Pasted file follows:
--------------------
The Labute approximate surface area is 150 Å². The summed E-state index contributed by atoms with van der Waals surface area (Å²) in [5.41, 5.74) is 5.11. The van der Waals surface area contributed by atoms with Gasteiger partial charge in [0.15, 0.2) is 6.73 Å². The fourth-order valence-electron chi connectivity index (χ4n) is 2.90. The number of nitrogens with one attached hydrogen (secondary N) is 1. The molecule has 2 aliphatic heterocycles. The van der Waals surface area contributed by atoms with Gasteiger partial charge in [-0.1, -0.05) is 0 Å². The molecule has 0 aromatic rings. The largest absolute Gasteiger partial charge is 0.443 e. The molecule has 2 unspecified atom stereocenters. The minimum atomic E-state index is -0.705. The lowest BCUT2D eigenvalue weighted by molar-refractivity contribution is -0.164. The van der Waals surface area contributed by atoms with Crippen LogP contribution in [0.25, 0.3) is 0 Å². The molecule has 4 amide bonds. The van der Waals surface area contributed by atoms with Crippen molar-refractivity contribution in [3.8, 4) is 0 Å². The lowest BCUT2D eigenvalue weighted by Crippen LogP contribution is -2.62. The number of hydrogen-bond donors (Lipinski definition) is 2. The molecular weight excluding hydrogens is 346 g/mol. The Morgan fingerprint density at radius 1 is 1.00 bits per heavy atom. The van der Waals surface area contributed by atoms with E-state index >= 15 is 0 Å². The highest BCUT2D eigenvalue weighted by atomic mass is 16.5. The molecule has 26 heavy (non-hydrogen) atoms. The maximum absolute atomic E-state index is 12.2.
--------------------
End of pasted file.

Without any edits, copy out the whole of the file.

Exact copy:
The Labute approximate surface area is 150 Å². The summed E-state index contributed by atoms with van der Waals surface area (Å²) in [5.41, 5.74) is 5.11. The van der Waals surface area contributed by atoms with Gasteiger partial charge in [0.15, 0.2) is 6.73 Å². The fourth-order valence-electron chi connectivity index (χ4n) is 2.90. The number of nitrogens with one attached hydrogen (secondary N) is 1. The molecule has 2 aliphatic heterocycles. The van der Waals surface area contributed by atoms with Gasteiger partial charge in [-0.1, -0.05) is 0 Å². The molecule has 0 aromatic rings. The largest absolute Gasteiger partial charge is 0.443 e. The molecule has 2 unspecified atom stereocenters. The minimum atomic E-state index is -0.705. The lowest BCUT2D eigenvalue weighted by molar-refractivity contribution is -0.164. The van der Waals surface area contributed by atoms with Crippen LogP contribution in [0.25, 0.3) is 0 Å². The molecule has 4 amide bonds. The van der Waals surface area contributed by atoms with Crippen molar-refractivity contribution in [3.8, 4) is 0 Å². The lowest BCUT2D eigenvalue weighted by Crippen LogP contribution is -2.62. The number of hydrogen-bond donors (Lipinski definition) is 2. The molecular weight excluding hydrogens is 346 g/mol. The Morgan fingerprint density at radius 1 is 1.00 bits per heavy atom. The van der Waals surface area contributed by atoms with E-state index >= 15 is 0 Å². The highest BCUT2D eigenvalue weighted by atomic mass is 16.5. The molecule has 26 heavy (non-hydrogen) atoms. The maximum absolute atomic E-state index is 12.2.